(Lexology) -- A publicly accessible register of beneficial owners of UK real estate will be available from 2021. Non-UK companies and other non-UK legal entities that fail to comply will not be able to transfer legal title to UK real estate held by them, or obtain unrestricted title to UK real estate they purchase; criminal sanctions could also be imposed for failure to comply. Non-UK trusts may be exempt from the requirements, but the extent of any exemption will not be clear until draft legislation is published later this year.
Which non-UK entities will be caught?
The requirements will apply to all non-UK companies and other non-UK legal entities (including trusts and foundations) that own, or wish to buy, UK real estate. There is no intention to limit this to residential property.
However, the government has indicated an intention to introduce certain exemptions. Most importantly, an exemption for trusts may be introduced where the trust has already registered beneficial ownership with HMRC under the recently introduced Trust Registration Service. Beneficial ownership information provided to HMRC under the Trust Registration Service is currently only available to law enforcement agencies and at present the government seems keen to preserve a degree of privacy for trusts established for personal and family reasons (for further details see our guide summarising when non-UK trusts are required to register with HMRC under the Trust Registration Service).
The government’s summary of responses to the consultation states that publishing the details of the beneficial owners of trusts “would not be proportionate and effective especially as disclosure would undermine family confidentiality”. It is helpful that the government has formally recognised this concern.
Who is a beneficial owner?
Where UK real estate is owned by a non-UK company, any individual who:
· holds – directly or indirectly - more than 25% of the shares or voting rights of a company
· can appoint or remove directors holding a majority of board voting rights or
· can otherwise exercise significant influence or control over a company
· will be a beneficial owner for these purposes and their details will have to be recorded on the new beneficial owner register.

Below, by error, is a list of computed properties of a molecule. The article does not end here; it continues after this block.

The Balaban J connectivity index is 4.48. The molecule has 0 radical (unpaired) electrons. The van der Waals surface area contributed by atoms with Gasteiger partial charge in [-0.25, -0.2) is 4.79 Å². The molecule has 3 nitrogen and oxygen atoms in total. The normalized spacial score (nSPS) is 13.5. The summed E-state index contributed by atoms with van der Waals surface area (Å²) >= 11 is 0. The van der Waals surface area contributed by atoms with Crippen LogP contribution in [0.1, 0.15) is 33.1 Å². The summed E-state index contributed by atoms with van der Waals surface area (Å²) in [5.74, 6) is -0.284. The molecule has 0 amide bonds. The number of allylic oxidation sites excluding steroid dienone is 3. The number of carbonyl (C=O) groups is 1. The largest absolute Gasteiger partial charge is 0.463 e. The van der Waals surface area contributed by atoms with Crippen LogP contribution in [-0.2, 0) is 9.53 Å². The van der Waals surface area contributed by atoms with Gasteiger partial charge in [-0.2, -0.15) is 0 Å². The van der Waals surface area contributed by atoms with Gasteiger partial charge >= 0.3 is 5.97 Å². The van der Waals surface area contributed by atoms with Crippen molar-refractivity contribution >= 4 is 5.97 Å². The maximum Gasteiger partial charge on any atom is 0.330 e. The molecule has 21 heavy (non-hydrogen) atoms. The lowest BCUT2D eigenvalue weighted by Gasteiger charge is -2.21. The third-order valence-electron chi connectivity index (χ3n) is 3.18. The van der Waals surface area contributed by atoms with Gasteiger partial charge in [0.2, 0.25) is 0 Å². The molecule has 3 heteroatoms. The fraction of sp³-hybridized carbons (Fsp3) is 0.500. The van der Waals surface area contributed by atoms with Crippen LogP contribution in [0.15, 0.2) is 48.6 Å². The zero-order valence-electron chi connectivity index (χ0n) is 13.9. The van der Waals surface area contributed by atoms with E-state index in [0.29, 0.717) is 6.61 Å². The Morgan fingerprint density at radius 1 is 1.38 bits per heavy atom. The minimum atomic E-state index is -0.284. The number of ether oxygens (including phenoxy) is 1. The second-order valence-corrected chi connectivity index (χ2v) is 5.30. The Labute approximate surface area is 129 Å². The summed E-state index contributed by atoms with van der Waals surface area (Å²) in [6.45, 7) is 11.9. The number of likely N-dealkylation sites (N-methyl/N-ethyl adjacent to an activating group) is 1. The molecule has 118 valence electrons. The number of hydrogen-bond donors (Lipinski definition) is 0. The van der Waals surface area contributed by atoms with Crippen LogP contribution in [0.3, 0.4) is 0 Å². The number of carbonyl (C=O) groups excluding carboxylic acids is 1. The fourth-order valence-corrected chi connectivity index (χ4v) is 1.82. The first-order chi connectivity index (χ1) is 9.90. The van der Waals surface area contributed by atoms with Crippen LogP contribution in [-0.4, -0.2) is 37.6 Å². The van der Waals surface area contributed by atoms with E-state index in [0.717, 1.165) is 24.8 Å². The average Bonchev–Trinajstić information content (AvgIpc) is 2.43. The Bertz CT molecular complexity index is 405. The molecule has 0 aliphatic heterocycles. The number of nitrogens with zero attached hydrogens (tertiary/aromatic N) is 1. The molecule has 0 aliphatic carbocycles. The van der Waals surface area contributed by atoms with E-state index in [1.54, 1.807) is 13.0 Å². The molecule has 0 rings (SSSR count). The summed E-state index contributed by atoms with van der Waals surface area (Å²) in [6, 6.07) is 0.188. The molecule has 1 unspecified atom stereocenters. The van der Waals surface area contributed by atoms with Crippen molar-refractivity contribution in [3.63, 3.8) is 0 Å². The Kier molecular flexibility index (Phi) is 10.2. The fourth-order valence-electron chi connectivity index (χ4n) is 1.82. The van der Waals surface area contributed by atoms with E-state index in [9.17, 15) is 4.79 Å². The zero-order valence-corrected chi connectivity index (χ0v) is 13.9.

· If a trust meets one of the control conditions (such that it would be a beneficial owner if it was an individual):
· the trustees of the trust; and
· any individual who has the right to exercise, or actually exercises “significant influence or control” over the trust
· may have to be recorded on the beneficial owner register of the company, but this will depend on the terms of any exemption for trusts.
What information on beneficial owners will appear on the register?
For individuals identified as beneficial owners it is likely that the following information will have to appear on the register:
· their name, date of birth and usual residential address
· the country in which the individual is usually resident
· their nationality
· an address for service
· the date on which the individual became a registrable individual and
· the nature of their control over the non-UK entity.
If a non-UK entity is not able to give information about its beneficial owners it will be required to provide information about its managing officers.
The information will be recorded at Companies House.
When will non-UK entities have to register beneficial ownership?
Non-UK entities that already own UK real estate will be given a set period to register their beneficial ownership information. The government had originally suggested they would have a year to register but are now inclined to extend this timeframe.
Sanctions for failure to comply
Failure to comply with the new rules could result in criminal sanctions. However, this is the last resort.
Where a non-UK entity that has failed to provide beneficial owner information buys UK real estate, the beneficial interest in the property will pass to the non-UK entity but not the legal title. The government has back-tracked from its initial proposal, that the transfer document would have been void.
If non-UK entities that already own UK real estate fail to comply it is likely that at a minimum a restriction will be placed on the registered title to prevent a future transaction affecting the real estate.
Individuals will be able to apply for their information to be suppressed in certain circumstances - for example, were publicly linking the property or entity to the individual will lead to an elevated public safety risk.